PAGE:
A practical need has given rise to a new use for an old building in downtown Carlisle.
Craig Hoffman, business manager for Hoffman Companies, said more and more clients of the family’s funeral business, Hoffman Funeral Home, were looking for a mid-size facility to host gatherings following a funeral. A room at a restaurant was too small and other alternatives were too large.
Frederick House at 219 N. Hanover St. is the answer they were looking for.
Hoffman Companies re-purposed the former location of its funeral home into a “modern, functional space in downtown Carlisle,” for a variety of events. The transition gave the company the option to create cost-effective packages for their clients, Hoffman said.
“It’s original purpose was, and still is, to have a place for families after a funeral to come and have a reception because you’re not allowed to have food served at a funeral home,” Hoffman said.
CARLISLE – With good business comes additional business, and eventually the opportunity to relocate in order to provide better service, even i…
Still, Hoffman downplays the building’s history as a funeral home to promote Frederick House as a flexible facility that can be used for meetings, conferences, parties and celebrations.
“The challenge has been just getting the word out that it’s not the funeral home anymore. It’s an event space,” Hoffman said.
The facility can be set up in a number of ways, Hoffman said. A smaller, slightly set-apart section can be used for a reception area leading into the main banquet area. A sliding accordion style door can be pulled between these two sections to create a more intimate setting, Hoffman said.
The main banquet area can be set up either for a banquet or for an auditorium-style meeting, depending on the type of event being held.
The entire facility seats about 100 people, Hoffman said.
A former office at the front of the building currently being used for storage will also be available as a conference room for board or business meetings, Hoffman said.
Catering is available through a partnership with Spoons Cafe on West Pomfret Street, and Hoffman said a bartending service can be brought in for events.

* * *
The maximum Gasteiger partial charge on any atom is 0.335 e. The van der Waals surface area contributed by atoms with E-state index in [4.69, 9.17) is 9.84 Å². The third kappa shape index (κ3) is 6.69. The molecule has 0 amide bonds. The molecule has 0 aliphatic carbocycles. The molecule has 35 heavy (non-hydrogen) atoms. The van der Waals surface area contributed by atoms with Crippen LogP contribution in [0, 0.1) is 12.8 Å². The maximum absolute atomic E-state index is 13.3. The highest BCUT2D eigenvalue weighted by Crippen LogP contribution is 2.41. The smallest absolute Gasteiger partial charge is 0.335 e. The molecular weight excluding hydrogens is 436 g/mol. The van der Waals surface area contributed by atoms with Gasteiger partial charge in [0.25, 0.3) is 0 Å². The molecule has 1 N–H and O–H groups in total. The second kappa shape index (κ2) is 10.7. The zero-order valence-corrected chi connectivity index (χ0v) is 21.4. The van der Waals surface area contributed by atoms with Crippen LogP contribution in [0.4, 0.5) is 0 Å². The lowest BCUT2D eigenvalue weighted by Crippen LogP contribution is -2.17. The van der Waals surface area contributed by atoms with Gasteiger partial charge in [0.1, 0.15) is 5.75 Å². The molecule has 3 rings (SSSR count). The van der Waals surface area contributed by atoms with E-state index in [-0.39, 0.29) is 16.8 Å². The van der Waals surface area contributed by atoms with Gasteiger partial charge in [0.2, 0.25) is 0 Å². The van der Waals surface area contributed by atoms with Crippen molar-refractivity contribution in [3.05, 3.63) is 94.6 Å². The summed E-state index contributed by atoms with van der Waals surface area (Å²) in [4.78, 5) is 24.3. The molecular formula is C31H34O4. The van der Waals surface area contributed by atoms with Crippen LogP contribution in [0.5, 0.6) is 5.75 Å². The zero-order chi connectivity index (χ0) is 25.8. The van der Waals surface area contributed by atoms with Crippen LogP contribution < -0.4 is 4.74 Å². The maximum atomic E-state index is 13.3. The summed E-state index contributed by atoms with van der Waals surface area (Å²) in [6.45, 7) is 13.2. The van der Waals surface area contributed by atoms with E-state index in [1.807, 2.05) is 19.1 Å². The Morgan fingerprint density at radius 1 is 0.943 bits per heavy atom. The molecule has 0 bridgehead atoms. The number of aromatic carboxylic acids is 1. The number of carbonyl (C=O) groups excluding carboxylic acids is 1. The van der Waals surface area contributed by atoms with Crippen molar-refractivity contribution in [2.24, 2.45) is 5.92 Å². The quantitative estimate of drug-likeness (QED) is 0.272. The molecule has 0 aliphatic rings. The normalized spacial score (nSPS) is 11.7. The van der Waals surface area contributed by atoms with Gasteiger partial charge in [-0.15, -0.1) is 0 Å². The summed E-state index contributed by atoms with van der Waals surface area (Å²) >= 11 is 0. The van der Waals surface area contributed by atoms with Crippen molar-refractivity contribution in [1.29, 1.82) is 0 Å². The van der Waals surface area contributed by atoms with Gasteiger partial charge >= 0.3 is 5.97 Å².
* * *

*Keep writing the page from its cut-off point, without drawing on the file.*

“Christmas is actually coming up, believe it or not. There’s such a small window of opportunity for groups to rent a place and they fill up. People try to get in on the action quickly at this time of year,” Hoffman said.
Elements from its former use as a funeral home do remain. The original lobby and chandelier are still intact as is the carport along the side of the building. Hoffman said they are working on adding parking to the rear of the building.
“When all of this gets finished, this side of the block, we’ll have this end of the block looking nice,” he said.
With the new Indigo Color Bar & Salon down the street and The Sunrise Cafe coming soon next door, Hoffman sees Frederick House as part of the improvements that will connect the downtown to the new development at the former Masland/IAC site.
“We hope once that’s finish that will really enhance this side of town,” he said.
There is the issue of the upcoming construction of a roundabout all but right outside the front door at the intersection of Hanover Street, Penn Street and Fairground Avenue, but Hoffman believes Frederick House will weather the construction because of status as a destination space.
“People will want to come here because of the event booked here,” he said.
The transformation marks yet another transition for the historic structure. Originally known as the Frederick Mansion, the house saw its first renovation when a section was attached to make way for the J.C. Lutz & Sons funeral home in 1936. Though the name changed to Hoffman Funeral Home and later to Hoffman-Roth Funeral Home, the structure remained a place where families came to honor and remember their lost loved ones.
“It’s a 100 year old facility, but now we’re revising it and trying to do some new things,” Hoffman said.